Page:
The Broncos’ rookie tight end is tough to grade.

His 41.1 yards per game were the ninth-most among NFL tight ends. His 411 receiving yards were the second-most among rookie tight ends. He provided a receiving pop from the position that no other Broncos tight end could muster.

But as a blocker, Dulcich struggled. Mightily. He whiffed. He was pushed backward. He rarely contributed anything in the running game.

Luckily for the 22-year-old, he was asked to run routes twice as often as he was asked to block, so blocking only accounts for one-third of his grade.

If not for the blocking struggles, Dulcich would probably have earned a B+ grade, which would be stellar for a rookie. Even the B-, which means he was an above-average NFL tight end, is a great mark. If he can turn into an average blocker, there’s no reason he can’t earn an A in 2023.

Eric Saubert – D+

The 28-year-old tight end’s big training camp translated into a 22-yard touchdown against the Texans in Week 2, but the production came and went throughout the season. His best day was a five-catch, 36-yard outing against the Colts.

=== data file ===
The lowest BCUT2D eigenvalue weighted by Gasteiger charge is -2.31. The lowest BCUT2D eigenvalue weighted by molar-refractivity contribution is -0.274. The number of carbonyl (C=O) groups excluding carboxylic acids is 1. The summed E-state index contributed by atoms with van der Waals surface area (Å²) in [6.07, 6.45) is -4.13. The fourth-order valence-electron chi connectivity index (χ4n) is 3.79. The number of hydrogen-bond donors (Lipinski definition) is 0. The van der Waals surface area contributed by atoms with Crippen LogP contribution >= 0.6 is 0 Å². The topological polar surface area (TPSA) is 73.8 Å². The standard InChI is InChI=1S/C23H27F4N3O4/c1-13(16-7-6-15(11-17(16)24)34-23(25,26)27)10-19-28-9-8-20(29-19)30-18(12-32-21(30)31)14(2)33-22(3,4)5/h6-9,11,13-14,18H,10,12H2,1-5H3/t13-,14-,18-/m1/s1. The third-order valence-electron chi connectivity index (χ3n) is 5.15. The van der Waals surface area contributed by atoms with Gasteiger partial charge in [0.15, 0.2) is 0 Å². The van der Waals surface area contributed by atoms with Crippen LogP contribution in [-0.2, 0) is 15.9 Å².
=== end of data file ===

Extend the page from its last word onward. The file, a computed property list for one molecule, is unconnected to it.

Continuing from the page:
Eric Saubert was the most versatile of Denver’s tight ends, with a nearly 50-50 split between running routes and blocking. He didn’t particularly excel in either area, but he was solid enough in both. I’d grade his efforts in the receiving game slightly ahead of the running game.

Andrew Beck – C-

The Broncos’ fullback got off to a hot start in Week 1. He caught 25- and 27-yard passes and made a couple of key blocks. He just about scored a touchdown on a shovel pass, too, but a penalty negated the play.

Over the rest of the season, Beck only touched the ball five more times. One of those was the infamous fullback option play on a third-and-short, which came the next week.

Fun fact: Andrew Beck had the most yards per route run of any Broncos tight end.

Eric Tomlinson – C-

Nine catches for 79 yards while playing in every game doesn’t scream C, but it’s important to remember Tomlinson’s job. He’s a blocking tight end and he was asked to block 75% of the time he was on the field. And Tomlinson did a solid job when he was blocking, though there weren’t many highlight plays.